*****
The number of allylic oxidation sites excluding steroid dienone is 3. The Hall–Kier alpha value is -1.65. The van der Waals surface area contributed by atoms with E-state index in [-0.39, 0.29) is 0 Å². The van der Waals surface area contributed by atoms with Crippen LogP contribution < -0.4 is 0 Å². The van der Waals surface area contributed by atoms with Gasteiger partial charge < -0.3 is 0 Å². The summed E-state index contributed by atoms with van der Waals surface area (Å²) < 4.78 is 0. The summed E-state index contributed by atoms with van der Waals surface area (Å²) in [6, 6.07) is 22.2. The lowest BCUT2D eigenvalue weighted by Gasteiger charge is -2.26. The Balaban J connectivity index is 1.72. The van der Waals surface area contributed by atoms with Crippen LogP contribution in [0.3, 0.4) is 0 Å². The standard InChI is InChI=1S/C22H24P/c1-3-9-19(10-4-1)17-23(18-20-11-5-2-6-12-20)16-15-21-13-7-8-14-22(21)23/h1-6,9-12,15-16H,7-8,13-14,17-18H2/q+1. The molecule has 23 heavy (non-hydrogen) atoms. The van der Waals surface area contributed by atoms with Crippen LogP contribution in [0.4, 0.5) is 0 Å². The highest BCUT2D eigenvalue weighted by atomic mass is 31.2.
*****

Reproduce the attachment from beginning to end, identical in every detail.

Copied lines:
The number of allylic oxidation sites excluding steroid dienone is 3. The Hall–Kier alpha value is -1.65. The van der Waals surface area contributed by atoms with E-state index in [-0.39, 0.29) is 0 Å². The van der Waals surface area contributed by atoms with Crippen LogP contribution < -0.4 is 0 Å². The van der Waals surface area contributed by atoms with Gasteiger partial charge < -0.3 is 0 Å². The summed E-state index contributed by atoms with van der Waals surface area (Å²) < 4.78 is 0. The summed E-state index contributed by atoms with van der Waals surface area (Å²) in [6, 6.07) is 22.2. The lowest BCUT2D eigenvalue weighted by Gasteiger charge is -2.26. The Balaban J connectivity index is 1.72. The van der Waals surface area contributed by atoms with Crippen LogP contribution in [0.3, 0.4) is 0 Å². The standard InChI is InChI=1S/C22H24P/c1-3-9-19(10-4-1)17-23(18-20-11-5-2-6-12-20)16-15-21-13-7-8-14-22(21)23/h1-6,9-12,15-16H,7-8,13-14,17-18H2/q+1. The molecule has 23 heavy (non-hydrogen) atoms. The van der Waals surface area contributed by atoms with Crippen LogP contribution in [0.4, 0.5) is 0 Å². The highest BCUT2D eigenvalue weighted by atomic mass is 31.2.